An example key transition statement for you to use
Here is an example “key transition statement”, to be used when you need to notify people about a change in your primary key.
NOTE: Be sure to change the below to match your details, when satisfied, sign the document with your old and new keys.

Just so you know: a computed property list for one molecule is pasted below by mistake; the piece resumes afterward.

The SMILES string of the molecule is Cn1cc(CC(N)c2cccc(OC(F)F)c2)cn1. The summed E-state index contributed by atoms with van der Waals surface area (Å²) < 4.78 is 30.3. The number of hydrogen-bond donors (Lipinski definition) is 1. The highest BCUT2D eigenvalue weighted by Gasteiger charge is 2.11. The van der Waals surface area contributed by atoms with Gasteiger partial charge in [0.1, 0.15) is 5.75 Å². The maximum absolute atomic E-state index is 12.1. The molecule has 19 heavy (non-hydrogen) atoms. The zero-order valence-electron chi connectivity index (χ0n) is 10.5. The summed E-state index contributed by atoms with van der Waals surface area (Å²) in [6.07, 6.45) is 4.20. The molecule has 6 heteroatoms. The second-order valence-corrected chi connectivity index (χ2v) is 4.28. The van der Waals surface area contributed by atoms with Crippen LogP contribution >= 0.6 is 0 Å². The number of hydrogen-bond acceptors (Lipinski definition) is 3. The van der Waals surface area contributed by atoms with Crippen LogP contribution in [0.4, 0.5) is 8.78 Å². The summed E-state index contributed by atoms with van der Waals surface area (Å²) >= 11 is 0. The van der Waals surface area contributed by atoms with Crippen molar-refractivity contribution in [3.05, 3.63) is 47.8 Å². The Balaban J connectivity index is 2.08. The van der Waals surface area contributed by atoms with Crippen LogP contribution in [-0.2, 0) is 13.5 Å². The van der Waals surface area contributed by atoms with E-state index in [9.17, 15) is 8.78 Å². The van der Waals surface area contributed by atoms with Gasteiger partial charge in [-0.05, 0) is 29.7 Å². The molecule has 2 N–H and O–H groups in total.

Date: <Put the current date here> For a number of reasons, I have recently set up a new OpenPGP key, and will be transitioning away from my old one. The old key will continue to be valid for some time, but I prefer all future correspondence to come to the new one. I would also like this new key to be re-integrated into the web of trust. This message is signed by both keys to certify the transition. The old key was: pub 1024D/<your old keyid> 2000-05-07 Key fingerprint = <your old fingerprint here> And the new key is: pub 4096R/<your keyid> 2009-05-08 [expires: 2010-05-08] Key fingerprint = <your fingerprint here> To fetch the full key from a public key server, you can simply do: gpg --keyserver keys.riseup.net --recv-key '<your fingerprint>' If you already know my old key, you can now verify that the new key is signed by the old one: gpg --check-sigs '<your fingerprint>' If you don't already know my old key, or you just want to be double extra paranoid, you can check the fingerprint against the one above: gpg --fingerprint '<your fingerprint>' If you are satisfied that you've got the right key, and the UIDs match what you expect, I'd appreciate it if you would sign my key. You can do that by issuing the following command: ** NOTE: if you have previously signed my key but did a local-only signature (lsign), you will not want to issue the following, instead you will want to use --lsign-key, and not send the signatures to the keyserver ** gpg --sign-key '<your fingerprint>' I'd like to receive your signatures on my key. You can either send me an e-mail with the new signatures (if you have a functional MTA on your system): gpg --export '<your fingerprint>' | gpg --encrypt -r '<your fingerprint>' --armor | mail -s 'OpenPGP Signatures' <email@example.com> Additionally, I highly recommend that you implement a mechanism to keep your key material up-to-date so that you obtain the latest revocations, and other updates in a timely manner. You can do regular key updates by using parcimonie to refresh your keyring. Parcimonie is a daemon that slowly refreshes your keyring from a keyserver over Tor. It uses a randomized sleep, and fresh tor circuits for each key. The purpose is to make it hard for an attacker to correlate the key updates with your keyring. I also highly recommend checking out: https://riseup.net/openpgp/best-practices Please let me know if you have any questions, or problems, and sorry for the inconvenience. <Your Name Here> 0. https://www.debian-administration.org/users/dkg/weblog/48 1. https://gaffer.ptitcanardnoir.org/intrigeri/code/parcimonie/